Way before people sold crème brûlée on the sidewalk, there was great street food thriving in Oakland that didn't involve tweeting or "liking" on Facebook. Here's a look at two of the highlights of our tour of the Fruitvale neighborhood. WATCH THE VIDEO
We went to Austin right before the mania of SXSW, and despite working superlong days and freezing half the time, we were reluctant to hop a plane back to the Bay Area. The biggest reason: the people. Everywhere we went, Austinites were friendly, helpful, and fun to work with. Marisela from El Mesón actually offered to loan us warm jackets when she overheard us commiserating about not having packed for the cold snap. We even had a random run-in with Chowhound stellawine at a picnic table in front of the Odd Duck trailer, and had a friendly chat while we were filming that perfect soft-boiled duck egg.
Austin's creative spirit is really evident when you meet chefs like Tyson Cole (of Uchi and Uchiko) who are pushing the perception of the city's cuisine way beyond the barbecue and Tex-Mex stereotypes. We also visit two relative newcomers to the neo-Austin scene: East Side Show Room and Foreign & Domestic. WATCH THE VIDEO
We stopped into Olivia for lunch, having read all sorts of accolades about it, from Eater Austin calling it restaurant of the year to Bon Appétit putting it on the 2009 list of the 10 best new restaurants. Chef James Holmes's menu has all the hallmarks of neo-American cuisine: an assortment of animal parts prepared in tasty ways—familiar enough to not seem intimidating to unaccustomed diners—locally sourced ingredients from produce to cheeses, and the blending of classic preparations (fries, terrines, sabayon) with a touch of modern technique (powders, gelées). READ MORE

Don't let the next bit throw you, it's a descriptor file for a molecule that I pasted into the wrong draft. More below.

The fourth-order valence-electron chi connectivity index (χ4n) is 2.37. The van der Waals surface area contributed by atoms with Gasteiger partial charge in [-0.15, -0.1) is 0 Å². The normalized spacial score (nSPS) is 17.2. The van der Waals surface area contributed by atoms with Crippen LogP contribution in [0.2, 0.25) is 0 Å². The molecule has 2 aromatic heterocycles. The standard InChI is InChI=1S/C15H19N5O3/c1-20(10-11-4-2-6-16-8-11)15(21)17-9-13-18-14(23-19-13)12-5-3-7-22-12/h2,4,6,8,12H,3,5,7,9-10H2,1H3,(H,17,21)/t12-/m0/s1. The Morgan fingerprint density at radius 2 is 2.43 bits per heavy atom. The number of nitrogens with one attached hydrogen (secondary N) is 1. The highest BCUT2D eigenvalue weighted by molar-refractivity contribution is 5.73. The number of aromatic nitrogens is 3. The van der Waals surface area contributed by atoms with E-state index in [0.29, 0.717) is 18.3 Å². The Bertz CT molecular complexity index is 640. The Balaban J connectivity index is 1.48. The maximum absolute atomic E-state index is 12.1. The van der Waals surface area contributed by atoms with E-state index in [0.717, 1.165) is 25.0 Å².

While we were filming at Salt & Time, bearded butcher Bryan Butler mentioned that Austin had the only cooperatively owned brewpub in the world, making small batches of craft brew and Austinized pub grub. While other folks who shall remain nameless warned us that it "looked like an IKEA in there," we still wanted to see what Black Star was doing. READ MORE
Austin has a ton of great Mexican food, from old-school Tex-Mex to authentic interior Mexican cuisine. We wanted to see the range, so we consulted Austin Chowhounds for a little guidance. On scrumptiouschef's urging, we learned some of the secrets behind a family recipe for enchiladas, complete with classic brown gravy, served at a bowling alley. There were also breakfast tacos at the tiny El Taco Rico trailer, another Chowhound favorite where every corn tortilla is made fresh, and a taste of authentic home-style Mexican cooking at El Mesón. WATCH THE VIDEO
A visit to Austin would not be complete without checking out the Alamo Drafthouse Cinema. This legendary theater chain (there are nine locations across Texas and one in Virginia) is known for serving beer and food alongside its fantastic curated film screenings—like the Lord of the Rings marathon and hobbit feast or a boy cartoon versus girl cartoon smackdown with all-you-can-eat sugar cereal buffet.
Given that Texas is a big meat state, it's not surprising that the local, sustainable trend is catching on. At the center of the local butchery scene is Jesse Griffiths, chef/co-owner of Dai Due. We also check out Salt & Time's cured pig parts just outside Austin, and then cruise up north to the Noble Pig sandwich shop, where the owners flip a duck inside out, cure it, and make a damn good pastrami sandwich. WATCH THE VIDEO
When we heard there was a wine country outside of Austin (the Texas Hill Country AVA), we were immediately intrigued, mostly because, well, we had never really thought about the fact that winemaking was happening in Texas. WATCH THE VIDEO
A town like Austin with lots of nightlife must have all-night diners. But were greasy spoons serving slop from a can the only options? We were tipped off by one of the owners of La Boîte about a diner that actually bothers with stuff like the provenance of the eggs.